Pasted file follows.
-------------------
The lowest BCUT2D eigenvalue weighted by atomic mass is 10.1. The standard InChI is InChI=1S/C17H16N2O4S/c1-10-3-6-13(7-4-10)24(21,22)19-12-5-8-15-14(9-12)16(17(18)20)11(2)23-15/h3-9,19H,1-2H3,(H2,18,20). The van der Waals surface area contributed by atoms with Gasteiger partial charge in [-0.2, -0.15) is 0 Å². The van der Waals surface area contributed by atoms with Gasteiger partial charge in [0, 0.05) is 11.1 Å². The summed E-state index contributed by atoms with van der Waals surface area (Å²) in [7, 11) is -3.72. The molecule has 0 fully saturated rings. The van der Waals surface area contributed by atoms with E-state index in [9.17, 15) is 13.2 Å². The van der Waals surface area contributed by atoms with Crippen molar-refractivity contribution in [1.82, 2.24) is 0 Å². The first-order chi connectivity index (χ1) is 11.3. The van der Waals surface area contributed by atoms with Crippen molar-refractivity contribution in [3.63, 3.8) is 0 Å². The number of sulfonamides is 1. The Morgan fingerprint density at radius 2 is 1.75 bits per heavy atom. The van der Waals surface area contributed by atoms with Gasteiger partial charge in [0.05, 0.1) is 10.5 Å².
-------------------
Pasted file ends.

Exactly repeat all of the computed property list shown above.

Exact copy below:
The lowest BCUT2D eigenvalue weighted by atomic mass is 10.1. The standard InChI is InChI=1S/C17H16N2O4S/c1-10-3-6-13(7-4-10)24(21,22)19-12-5-8-15-14(9-12)16(17(18)20)11(2)23-15/h3-9,19H,1-2H3,(H2,18,20). The van der Waals surface area contributed by atoms with Gasteiger partial charge in [-0.2, -0.15) is 0 Å². The van der Waals surface area contributed by atoms with Gasteiger partial charge in [0, 0.05) is 11.1 Å². The summed E-state index contributed by atoms with van der Waals surface area (Å²) in [7, 11) is -3.72. The molecule has 0 fully saturated rings. The van der Waals surface area contributed by atoms with E-state index in [9.17, 15) is 13.2 Å². The van der Waals surface area contributed by atoms with Crippen molar-refractivity contribution in [1.82, 2.24) is 0 Å². The first-order chi connectivity index (χ1) is 11.3. The van der Waals surface area contributed by atoms with Crippen molar-refractivity contribution in [3.63, 3.8) is 0 Å². The number of sulfonamides is 1. The Morgan fingerprint density at radius 2 is 1.75 bits per heavy atom. The van der Waals surface area contributed by atoms with Gasteiger partial charge in [0.05, 0.1) is 10.5 Å².